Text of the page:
Seagoe Parish Magazine.
IT is with a feeling of deep thankfulness
to Almighty God that we record the
success of our Parish Mission. This
success we attribute not merely to
the careful organisation beforehand
for the Mission, but much more to the earnest
prayers which we know ascended to the Throne of
Grace from many believing and trusting hearts.
Ten days ago our Missioner, the Rev. Willoughby
Bryan - Brown, came amongst us a comparative
stranger, but we feel now the truth of those words
which he wrote to the people of Seagoe in his
touching Letter—" I trust I shall make friends with
many of you." A great many who have received
great spiritual blessing during these Ten Days have
learned to look upon Mr. Bryan - Brown as a very
true friend, and we know the reason for this is,
because he has taught us to know better than ever
before the Lord Jesus Christ—" the Friend that
sticketh closer than a brother."
The opening service on Saturday, September 22nd,
was preceded by a social gathering in the schoolhouse
at Seagoe, when over 80 of our Mission Workers had
an opportunity of meeting personally the Mission
Preacher. The nave of the Church was quite filled
for the service at 7.30, and a special service for the
Reception of the Missioner was conducted by the
Rector. The subject of the address was The Need
Sunday, September 23rd, was a very busy day.
At 8 a.m. a large number assembled for the early
celebration of Holy Communion, and some straight
words of counsel were spoken to those present.
At 11,30 a.m. the Church was crowded The
service of prayer and praise was joined in heartily by
all present, and an impressive address was delivered
on The Master's Call." Holy Communion was
celebrated, and a goodly number partook of the Feast
of Love Divine.
At 3.30 the Church was once again filled with a
splendid gathering of children and young people.
The Church Army Captain sang as a solo Shall we
gather at the River."
The Missioner held the
attention of the children in an address on the word
At 7 p.m. the Church Bell summoned the Parish
to Evening Prayer. Extra seating accommodation
had to be provided for the large numbers who came.
Again a hearty service, again an earnest address,
At the close of
this time on " The True Friend."
the service a searching Instruction followed.
During the week the Church was quite filled at
each service, and almost all remained for the special
Instruction" at the close of the service. A feature
of the Mission was the large number of intercessions
placed in the Missioner's box. It will be long before
we forget the solemn voice uttering the now familiar
words Lord, hear our prayer," followed by the
earnest supplication of many hearts and voices "And
let our cry come unto Thee."
We give here a list of the subjects dealt with each
evening, as we are sure many would like to remember
Tuesday—The Responsibility of Sin.
Wednesday—The Burden of Sin.
Friday-The Swelling of Jordan.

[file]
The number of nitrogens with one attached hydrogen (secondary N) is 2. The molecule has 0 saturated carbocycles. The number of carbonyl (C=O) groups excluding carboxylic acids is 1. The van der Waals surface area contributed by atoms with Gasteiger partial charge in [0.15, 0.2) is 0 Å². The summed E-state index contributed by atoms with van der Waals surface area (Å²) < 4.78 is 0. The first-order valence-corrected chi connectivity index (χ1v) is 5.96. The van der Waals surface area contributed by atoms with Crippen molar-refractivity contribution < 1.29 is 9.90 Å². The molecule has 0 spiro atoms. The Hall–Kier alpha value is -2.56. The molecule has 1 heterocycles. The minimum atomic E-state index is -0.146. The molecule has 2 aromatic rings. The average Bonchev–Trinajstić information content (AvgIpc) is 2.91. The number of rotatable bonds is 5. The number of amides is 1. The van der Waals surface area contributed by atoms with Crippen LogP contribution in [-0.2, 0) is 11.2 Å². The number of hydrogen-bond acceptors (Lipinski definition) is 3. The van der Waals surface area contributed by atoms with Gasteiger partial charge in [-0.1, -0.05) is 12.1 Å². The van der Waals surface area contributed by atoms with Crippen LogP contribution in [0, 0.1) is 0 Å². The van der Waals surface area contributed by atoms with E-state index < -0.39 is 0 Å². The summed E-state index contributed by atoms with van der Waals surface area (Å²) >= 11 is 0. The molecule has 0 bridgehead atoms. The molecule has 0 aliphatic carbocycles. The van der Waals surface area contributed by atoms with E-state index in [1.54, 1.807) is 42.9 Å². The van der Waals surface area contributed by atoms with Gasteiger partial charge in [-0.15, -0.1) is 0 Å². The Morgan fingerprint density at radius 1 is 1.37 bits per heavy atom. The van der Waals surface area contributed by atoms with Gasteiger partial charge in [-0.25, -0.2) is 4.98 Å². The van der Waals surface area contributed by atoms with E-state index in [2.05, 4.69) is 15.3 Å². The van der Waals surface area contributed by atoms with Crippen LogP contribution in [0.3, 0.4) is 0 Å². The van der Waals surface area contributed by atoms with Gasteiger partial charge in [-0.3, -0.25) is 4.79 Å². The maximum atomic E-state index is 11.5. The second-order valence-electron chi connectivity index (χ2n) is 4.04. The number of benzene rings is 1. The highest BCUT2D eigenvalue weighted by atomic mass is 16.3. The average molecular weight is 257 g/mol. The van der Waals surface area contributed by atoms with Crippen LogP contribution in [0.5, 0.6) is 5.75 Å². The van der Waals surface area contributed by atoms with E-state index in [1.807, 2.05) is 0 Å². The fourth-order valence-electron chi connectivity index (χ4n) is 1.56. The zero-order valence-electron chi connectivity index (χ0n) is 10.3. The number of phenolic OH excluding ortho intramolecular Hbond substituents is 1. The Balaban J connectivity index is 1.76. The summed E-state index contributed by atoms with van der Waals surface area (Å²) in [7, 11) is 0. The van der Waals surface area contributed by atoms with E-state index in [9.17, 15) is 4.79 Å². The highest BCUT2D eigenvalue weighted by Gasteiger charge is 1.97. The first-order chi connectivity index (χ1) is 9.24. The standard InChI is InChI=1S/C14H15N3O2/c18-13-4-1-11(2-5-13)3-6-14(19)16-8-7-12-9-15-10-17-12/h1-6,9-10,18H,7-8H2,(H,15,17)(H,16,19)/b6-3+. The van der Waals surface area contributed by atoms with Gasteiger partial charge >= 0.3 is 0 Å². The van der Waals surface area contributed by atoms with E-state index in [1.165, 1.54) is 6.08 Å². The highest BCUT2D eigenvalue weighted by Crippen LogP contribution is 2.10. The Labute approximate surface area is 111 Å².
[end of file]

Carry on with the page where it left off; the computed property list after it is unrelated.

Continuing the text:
Towards the close of the week thanksgiving mingled
with our intercessions. Thanksgiving for the
numbers attending, for the splendid weather, for
souls released from sin, for hearts touched by the
fire of God's love.
After such a week of spiritual inspiration, it was
only natural that the second Sunday (September 30th)
would be marked by much power and blessing. At
the early Communion there was a large attendance
of earnest and devout communicants, and the
Missioner gave a touching address on the Power of
Christ to save.
A combined Sunday School consisting of the
children attending Edenderry and Seagoe Schools,
was held in Seagoe School at 10.15. The school
was crowded, and the Missioner, who seems to have
a special gift for speaking to children, addressed
those present on " As a hen gathereth her chickens
under her wings,"
The Morning Service in the Parish Church
was attended by a crowded congregation, and the
Mission Preacher spoke with great power on One
thing I do." At the Celebration large number of
the Parishioners communicated.
The afternoon service for men was held at 3.30.
The nave of the Church was well filled with men
who sang the stirring hymns heartily, and listened
with deep attention to the Missioner's words on
Behold the Man."
In the evening the Church was again filled. The
subject of the address was “Behold I stand at the
door and knock." In very earnest words the
Preacher pressed home upon his hearers the duty of
admitting the Saviour to their hearts and lives.
Monday evening (October 1st) brought the Mission
to a close. The Church was again full, and everyone
SEAGOE PARISH MAGAZINE.
MOST PEOPLE HAVE HOBBIES.
Ours are to make the BEST BREAD and CONFECTIONERY
in the Kingdom; and to Sell the BEST TEAS the World
*2/8, *2/4, *2/- 1/10 1/8 — These marked thus * are our leading lines.
DAVISON BROS., 3 & 4 High Street,
present seemed to realise the greatness of the
opportunity. The subject of the address was from
Ps. 85, 10, The Lord will speak Peace."
At the close of the service the Memorial Cards
were distributed at the chancel rails to the clergy,
churchwardens, choir and congregation.
120 cards have already been distributed. The service closed
with a very solemn and impressive Te Deum, a